Disodium aurothiomalate

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Disodium aurothiomalate
Clinical data
Routes of
Intramuscular injection
Pharmacokinetic data
ExcretionRenal, very slow
CAS Number
PubChem CID
E number{{#property:P628}}
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Chemical and physical data
Molar mass390.076 g/mol

Disodium aurothiomalate is a chemical compound with the formula AuSCH(CO2Na)CH2CO2Na. In conjunction with its monoprotonated derivative, this coordination complex or closely related species are used to treat rheumatoid arthritis, under the tradename Myochrysine.[1] The thiomalate is racemic in most formulation.


Disodium aurothiomalate is a polymer. The salt CsNa2Au2T(TH) salt (T = thiomalate3-, TH = monoprotonated thiomalate2-) is related to disodium aurothiomalate but is easier to crystallise and characterise by X-ray crystallography. The compound is polymeric with Au-S-Au-S... chains with succinoyl groups attached to the sulfur atoms.[2] The structure of the related drug Aurothioglucose is also polymeric with two-coordinate gold(I) centers.[1] In such compounds, the efficacy results from the compound in solution, the structures of such solution species are often poorly understood. Medical texts sometimes suggest that free Au+ ions exist in this and related gold(I) compounds, but the Au-thiolate bonding is highly covalent and free gold ions do not exist in solution. Whereas simple gold thiolates are lipophilic, the carboxylate substituents render disodium aurothiomalate soluble in water.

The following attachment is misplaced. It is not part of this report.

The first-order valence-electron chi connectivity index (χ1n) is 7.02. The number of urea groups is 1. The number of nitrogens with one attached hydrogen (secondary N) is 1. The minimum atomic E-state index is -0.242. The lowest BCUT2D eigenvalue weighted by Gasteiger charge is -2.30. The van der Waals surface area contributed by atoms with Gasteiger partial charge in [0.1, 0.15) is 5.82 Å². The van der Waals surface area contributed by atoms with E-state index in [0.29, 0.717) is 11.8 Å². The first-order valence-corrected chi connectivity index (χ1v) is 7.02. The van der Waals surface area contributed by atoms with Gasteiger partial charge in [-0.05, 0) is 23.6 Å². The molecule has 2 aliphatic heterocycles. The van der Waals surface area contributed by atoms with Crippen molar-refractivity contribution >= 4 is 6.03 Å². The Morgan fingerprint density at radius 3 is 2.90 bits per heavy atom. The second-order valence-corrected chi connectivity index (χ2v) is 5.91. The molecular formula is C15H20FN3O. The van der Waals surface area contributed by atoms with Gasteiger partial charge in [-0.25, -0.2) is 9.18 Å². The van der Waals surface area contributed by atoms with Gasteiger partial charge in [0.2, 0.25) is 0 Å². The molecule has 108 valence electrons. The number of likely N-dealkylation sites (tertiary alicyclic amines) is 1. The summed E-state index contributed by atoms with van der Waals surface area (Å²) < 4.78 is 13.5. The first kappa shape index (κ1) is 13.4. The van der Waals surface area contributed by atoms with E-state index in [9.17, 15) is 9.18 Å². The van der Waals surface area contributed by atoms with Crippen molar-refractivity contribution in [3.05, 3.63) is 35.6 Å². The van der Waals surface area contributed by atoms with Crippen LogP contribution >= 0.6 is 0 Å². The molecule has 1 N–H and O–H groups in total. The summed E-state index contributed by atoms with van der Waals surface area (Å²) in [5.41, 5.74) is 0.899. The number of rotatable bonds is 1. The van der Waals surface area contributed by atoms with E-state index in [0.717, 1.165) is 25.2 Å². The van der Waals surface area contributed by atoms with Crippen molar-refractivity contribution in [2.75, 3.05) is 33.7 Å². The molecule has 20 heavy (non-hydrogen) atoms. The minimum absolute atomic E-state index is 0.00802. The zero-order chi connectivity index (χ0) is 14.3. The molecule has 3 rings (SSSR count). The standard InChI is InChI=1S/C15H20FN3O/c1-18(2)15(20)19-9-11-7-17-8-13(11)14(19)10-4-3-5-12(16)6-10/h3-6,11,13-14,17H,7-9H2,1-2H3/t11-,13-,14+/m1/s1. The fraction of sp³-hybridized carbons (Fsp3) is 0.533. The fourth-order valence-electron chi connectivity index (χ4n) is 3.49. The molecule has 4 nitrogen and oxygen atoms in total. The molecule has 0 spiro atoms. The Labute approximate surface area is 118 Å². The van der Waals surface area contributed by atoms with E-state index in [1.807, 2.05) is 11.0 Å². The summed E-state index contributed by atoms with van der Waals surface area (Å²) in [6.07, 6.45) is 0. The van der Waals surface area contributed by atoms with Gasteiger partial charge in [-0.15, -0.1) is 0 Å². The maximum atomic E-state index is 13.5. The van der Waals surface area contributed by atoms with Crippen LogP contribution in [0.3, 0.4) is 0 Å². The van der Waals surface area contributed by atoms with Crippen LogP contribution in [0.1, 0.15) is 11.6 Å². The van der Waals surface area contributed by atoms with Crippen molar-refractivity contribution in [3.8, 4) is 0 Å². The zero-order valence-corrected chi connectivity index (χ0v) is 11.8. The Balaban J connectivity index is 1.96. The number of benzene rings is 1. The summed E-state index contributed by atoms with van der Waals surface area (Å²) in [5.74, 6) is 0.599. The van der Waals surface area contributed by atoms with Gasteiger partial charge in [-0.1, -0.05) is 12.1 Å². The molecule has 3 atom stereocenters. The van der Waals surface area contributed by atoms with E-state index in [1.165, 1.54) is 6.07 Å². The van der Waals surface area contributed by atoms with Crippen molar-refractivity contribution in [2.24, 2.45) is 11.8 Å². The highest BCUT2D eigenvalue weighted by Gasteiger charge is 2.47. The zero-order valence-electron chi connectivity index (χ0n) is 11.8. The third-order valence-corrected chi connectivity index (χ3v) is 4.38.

Sometimes classified as an organogold complex, disodium aurothiomalate contains no Au-C bonds, so it is not an organometallic compound in the formal sense.

Mechanism of action

Unknown. In vitro experiments have shown that Au(I) can inhibit lymphocyte proliferation, lysosomal enzyme release, the release of reactive oxygen species from macrophages, and IL-1 production.

Gold salts can decrease the inflammation of the joint lining. This effect can prevent destruction of bone and cartilage. In former times gold salts were used as second-line drugs (used when the arthritis progressed in spite of antiinflammatory drugs). Nowadays such former "second-line" drugs are used from the beginning of therapy to inhibit joint erosion if possible.

Side effects

Disodium aurothiomalate can cause photosensitive rashes, gastrointestinal disturbance, and kidney damage.


  1. 1.0 1.1 Shaw, III, C. F. (1999). "Gold-Based Therapeutic Agents". Chemical Reviews. 99: 2589–600. doi:10.1021/cr980431o.
  2. Bau, R. (1998). "Crystal Structure of the Antiarthritic Drug Gold Thiomalate (Myochrysine): A Double-Helical Geometry in the Solid State". Journal of the American Chemical Society. 120: 9380–1. doi:10.1021/ja9819763.

See also